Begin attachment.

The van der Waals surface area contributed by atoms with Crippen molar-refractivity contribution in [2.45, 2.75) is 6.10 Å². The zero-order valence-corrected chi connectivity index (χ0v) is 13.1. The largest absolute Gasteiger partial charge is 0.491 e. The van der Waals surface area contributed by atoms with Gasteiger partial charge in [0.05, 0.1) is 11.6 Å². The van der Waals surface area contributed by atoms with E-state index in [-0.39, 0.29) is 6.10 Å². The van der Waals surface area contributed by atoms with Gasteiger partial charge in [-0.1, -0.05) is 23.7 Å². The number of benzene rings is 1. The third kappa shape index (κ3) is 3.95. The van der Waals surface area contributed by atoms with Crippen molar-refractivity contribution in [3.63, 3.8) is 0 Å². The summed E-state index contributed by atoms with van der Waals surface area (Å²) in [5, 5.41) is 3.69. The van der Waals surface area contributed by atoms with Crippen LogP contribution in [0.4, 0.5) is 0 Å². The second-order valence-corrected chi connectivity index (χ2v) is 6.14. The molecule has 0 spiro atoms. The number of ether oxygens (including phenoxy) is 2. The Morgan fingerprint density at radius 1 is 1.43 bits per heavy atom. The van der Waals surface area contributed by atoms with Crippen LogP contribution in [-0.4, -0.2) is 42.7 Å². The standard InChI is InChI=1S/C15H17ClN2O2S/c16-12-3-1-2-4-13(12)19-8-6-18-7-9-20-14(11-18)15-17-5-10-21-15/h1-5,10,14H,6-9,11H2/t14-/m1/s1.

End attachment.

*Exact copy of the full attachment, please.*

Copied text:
The van der Waals surface area contributed by atoms with Crippen molar-refractivity contribution in [2.45, 2.75) is 6.10 Å². The zero-order valence-corrected chi connectivity index (χ0v) is 13.1. The largest absolute Gasteiger partial charge is 0.491 e. The van der Waals surface area contributed by atoms with Gasteiger partial charge in [0.05, 0.1) is 11.6 Å². The van der Waals surface area contributed by atoms with E-state index in [-0.39, 0.29) is 6.10 Å². The van der Waals surface area contributed by atoms with Gasteiger partial charge in [-0.1, -0.05) is 23.7 Å². The number of benzene rings is 1. The third kappa shape index (κ3) is 3.95. The van der Waals surface area contributed by atoms with Crippen molar-refractivity contribution in [3.63, 3.8) is 0 Å². The summed E-state index contributed by atoms with van der Waals surface area (Å²) in [5, 5.41) is 3.69. The van der Waals surface area contributed by atoms with Crippen LogP contribution in [0.4, 0.5) is 0 Å². The second-order valence-corrected chi connectivity index (χ2v) is 6.14. The molecule has 0 spiro atoms. The number of ether oxygens (including phenoxy) is 2. The Morgan fingerprint density at radius 1 is 1.43 bits per heavy atom. The van der Waals surface area contributed by atoms with Crippen LogP contribution in [-0.4, -0.2) is 42.7 Å². The standard InChI is InChI=1S/C15H17ClN2O2S/c16-12-3-1-2-4-13(12)19-8-6-18-7-9-20-14(11-18)15-17-5-10-21-15/h1-5,10,14H,6-9,11H2/t14-/m1/s1.